I was sickened by a report issued by The Associated Press on Dec. 14 that said, “Wisconsin anti-abortion groups are gearing up for another legislative session, with plans to push for a new ban on abortions after 20 weeks of pregnancy and to revive a host of initiatives that went nowhere last time around.”

The article goes on to say, “One of the most contentious issues could be Wisconsin Right to Life’s plan to push for a so-called fetal pain ban, which would bar abortions after the 20th week of pregnancy based on the disputed notion that a fetus could feel pain after that.”

But, the American Congress of Obstetricians and Gynecologists who weighed the evidence, said that a fetus cannot feel pain until the third trimester, which begins at 27 weeks.

Earlier this month, I was horrified by an article on titled, “Inside the Highly Sophisticated Group That’s Quietly Making It Much Harder to Get An Abortion.” The article explains that the Senate Bill 1848, which was signed into law, regulates standards for abortion centers and requires abortion providers to obtain nearby hospital admitting privileges. What that means is that anybody who lives far from the hospital and does not have access to transportation will be prevented from having a legal abortion — who knows what desperate measures those women may take.

ThinkProgress’s article points out that any pro-choice advocate who looks carefully at the rash of anti-abortion bills will see that the text is disturbingly similar. Pro-lifers are putting together text that is almost identical to “The Abortion Providers’ Privileging Act,” which was introduced by Americans United for Life (AUL), a Washington-based anti-abortion organization.

Hayley Smith, associate advocacy and policy counsel at the American Civil Liberties Union (ACLU) who tracks anti-abortion state policy said, “If you look at it, word for word, there are small differences but it is nearly the same. You can put them side-by-side, and even where they put the parenthesis is nearly exact. So it’s clear that there was copy and paste into bill form and insert Oklahoma, and it’s coming from someplace outside of Oklahoma, because the language is so similar.” Smith elaborated: “When you see a bill introduced in one state, and then you see a bill introduced across the country, and the language looks nearly exactly the same, you realize: Oh, this is all coming from the same base [AUL] and the intent is the same underlying each.”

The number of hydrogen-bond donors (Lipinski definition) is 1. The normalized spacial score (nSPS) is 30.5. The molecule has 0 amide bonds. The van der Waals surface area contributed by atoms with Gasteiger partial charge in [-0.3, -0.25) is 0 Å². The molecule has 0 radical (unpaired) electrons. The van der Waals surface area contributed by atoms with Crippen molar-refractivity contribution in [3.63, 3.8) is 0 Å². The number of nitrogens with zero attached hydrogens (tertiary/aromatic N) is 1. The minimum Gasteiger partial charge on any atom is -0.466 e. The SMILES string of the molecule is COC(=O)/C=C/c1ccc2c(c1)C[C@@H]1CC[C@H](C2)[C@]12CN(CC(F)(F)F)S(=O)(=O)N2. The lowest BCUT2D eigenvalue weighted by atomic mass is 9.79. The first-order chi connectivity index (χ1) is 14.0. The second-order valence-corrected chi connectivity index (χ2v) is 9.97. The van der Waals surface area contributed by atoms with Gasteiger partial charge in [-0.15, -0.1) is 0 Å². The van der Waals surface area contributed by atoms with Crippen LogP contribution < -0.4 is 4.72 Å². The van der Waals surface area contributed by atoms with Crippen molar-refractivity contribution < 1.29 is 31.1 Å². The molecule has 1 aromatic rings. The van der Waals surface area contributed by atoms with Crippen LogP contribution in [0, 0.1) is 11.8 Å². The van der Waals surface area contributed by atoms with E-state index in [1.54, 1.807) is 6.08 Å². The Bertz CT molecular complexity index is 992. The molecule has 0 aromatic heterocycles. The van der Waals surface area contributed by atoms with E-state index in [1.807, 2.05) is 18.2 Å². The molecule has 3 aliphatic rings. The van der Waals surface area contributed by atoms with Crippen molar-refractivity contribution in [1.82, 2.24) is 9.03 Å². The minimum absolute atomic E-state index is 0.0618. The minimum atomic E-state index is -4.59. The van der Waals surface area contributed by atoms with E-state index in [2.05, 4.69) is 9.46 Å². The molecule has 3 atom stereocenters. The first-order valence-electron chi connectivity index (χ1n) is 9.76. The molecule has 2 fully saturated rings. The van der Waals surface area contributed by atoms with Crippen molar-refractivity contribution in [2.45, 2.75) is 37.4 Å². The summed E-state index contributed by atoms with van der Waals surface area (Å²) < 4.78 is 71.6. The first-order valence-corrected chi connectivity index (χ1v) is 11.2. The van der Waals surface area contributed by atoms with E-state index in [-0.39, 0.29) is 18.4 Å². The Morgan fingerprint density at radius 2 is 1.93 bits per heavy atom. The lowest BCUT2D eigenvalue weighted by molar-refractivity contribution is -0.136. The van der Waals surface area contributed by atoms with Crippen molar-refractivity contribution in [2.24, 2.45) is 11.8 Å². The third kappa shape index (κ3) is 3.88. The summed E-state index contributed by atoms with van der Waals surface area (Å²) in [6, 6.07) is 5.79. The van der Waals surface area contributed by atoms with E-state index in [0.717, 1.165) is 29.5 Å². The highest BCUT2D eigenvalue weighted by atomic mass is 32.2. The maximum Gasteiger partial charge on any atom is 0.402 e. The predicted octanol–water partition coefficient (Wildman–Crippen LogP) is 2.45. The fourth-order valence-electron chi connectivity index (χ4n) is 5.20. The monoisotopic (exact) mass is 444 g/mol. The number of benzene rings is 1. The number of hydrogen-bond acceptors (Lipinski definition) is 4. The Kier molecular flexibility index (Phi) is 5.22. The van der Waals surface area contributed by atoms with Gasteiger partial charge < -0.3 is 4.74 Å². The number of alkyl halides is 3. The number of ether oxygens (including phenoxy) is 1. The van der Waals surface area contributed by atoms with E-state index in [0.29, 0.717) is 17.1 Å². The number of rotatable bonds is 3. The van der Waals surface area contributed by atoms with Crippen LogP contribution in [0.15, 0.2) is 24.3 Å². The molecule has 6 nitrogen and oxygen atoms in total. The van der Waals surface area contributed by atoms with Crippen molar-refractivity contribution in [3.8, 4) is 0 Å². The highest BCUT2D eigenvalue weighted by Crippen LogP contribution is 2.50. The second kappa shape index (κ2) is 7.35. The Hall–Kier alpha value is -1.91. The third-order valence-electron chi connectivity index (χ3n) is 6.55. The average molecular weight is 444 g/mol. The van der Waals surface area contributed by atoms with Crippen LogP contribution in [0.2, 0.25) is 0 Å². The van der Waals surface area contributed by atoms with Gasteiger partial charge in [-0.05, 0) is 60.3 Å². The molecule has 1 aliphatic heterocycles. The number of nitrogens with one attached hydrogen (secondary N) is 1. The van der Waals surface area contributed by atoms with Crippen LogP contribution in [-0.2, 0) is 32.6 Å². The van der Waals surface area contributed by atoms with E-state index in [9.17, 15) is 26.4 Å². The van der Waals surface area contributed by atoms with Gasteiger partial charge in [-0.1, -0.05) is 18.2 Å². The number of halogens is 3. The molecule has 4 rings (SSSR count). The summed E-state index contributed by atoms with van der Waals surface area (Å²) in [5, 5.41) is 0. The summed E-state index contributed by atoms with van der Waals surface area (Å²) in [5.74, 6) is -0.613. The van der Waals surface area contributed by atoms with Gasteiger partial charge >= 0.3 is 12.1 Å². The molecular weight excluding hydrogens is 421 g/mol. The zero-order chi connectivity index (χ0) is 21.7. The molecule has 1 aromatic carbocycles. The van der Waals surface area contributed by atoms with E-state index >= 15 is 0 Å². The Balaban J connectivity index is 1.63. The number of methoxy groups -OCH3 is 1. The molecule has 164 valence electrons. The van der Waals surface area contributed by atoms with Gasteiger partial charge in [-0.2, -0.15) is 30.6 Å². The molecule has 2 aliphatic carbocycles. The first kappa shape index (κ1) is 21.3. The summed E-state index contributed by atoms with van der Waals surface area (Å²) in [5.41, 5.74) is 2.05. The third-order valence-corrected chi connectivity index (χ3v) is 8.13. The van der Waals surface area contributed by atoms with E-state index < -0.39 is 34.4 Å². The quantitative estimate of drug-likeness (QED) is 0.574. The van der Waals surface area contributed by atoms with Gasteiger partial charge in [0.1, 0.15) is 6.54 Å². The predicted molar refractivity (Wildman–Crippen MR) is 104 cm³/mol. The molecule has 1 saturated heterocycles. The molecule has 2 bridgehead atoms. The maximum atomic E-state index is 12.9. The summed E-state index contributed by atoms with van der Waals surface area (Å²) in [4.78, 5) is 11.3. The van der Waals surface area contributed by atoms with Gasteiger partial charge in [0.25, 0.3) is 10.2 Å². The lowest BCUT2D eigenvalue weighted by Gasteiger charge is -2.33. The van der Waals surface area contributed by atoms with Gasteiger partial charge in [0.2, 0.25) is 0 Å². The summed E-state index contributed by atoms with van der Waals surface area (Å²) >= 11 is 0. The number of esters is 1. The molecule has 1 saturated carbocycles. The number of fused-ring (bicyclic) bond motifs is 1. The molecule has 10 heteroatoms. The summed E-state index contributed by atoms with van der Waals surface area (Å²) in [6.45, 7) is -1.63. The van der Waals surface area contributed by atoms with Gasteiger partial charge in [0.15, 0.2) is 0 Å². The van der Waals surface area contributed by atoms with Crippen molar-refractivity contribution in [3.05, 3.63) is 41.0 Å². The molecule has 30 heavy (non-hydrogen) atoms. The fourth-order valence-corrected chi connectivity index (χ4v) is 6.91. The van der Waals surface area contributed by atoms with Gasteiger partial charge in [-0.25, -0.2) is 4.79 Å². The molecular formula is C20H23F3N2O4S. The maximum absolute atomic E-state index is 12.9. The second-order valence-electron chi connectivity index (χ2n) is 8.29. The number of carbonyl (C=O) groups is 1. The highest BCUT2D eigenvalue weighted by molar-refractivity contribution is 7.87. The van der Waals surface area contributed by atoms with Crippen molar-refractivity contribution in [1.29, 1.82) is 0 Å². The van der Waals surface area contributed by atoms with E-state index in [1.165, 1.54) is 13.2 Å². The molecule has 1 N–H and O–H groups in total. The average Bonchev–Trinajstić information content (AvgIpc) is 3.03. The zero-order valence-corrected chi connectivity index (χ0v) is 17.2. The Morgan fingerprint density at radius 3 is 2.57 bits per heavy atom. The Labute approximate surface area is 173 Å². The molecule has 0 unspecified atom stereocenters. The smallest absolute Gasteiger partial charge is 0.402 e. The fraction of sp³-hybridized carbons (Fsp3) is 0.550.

Donna Crane, the policy director at NARAL Pro-Choice America said, “If you think these ideas to restrict abortion are spontaneously coming to the hearts and mind of legislators across the country, think again. It’s all part of a very coordinated effort state-by-state to deny women their rights.”

In 2015, anti-choice politicians will control the U.S. House and Senate, 58 out of 100 state legislative chambers and 28 governorships. Anti-choice forces will be in a position to pass more restrictions on abortion than ever before, according to NARAL.

It is so hard to believe that things are more backward now than they were in 1975, when I was a scared 14-year-old who knew that I was in no position to bring a baby into this world. I am so scared now for any females who will find themselves in this position in the future.

Anti-abortion proponents talk about how mothers can put their babies up for adoption and offer them a good life. What they don’t talk about is the difficulty in finding homes for mixed-race babies or babies in other circumstances and what it does to a child’s psyche when they grow up knowing their mother gave them away.

The right to life should include the right to choose whether or not a woman wants to have a baby. How dare these pro-lifers impose their values on women and girls whose lives and perspectives they know nothing about? Females who choose abortion also feel strongly about the right to life — the life of the mother and the father and the baby who would be born to parents who cannot take care of her.

Dorri Olds is a contributing journalist for TheBlot Magazine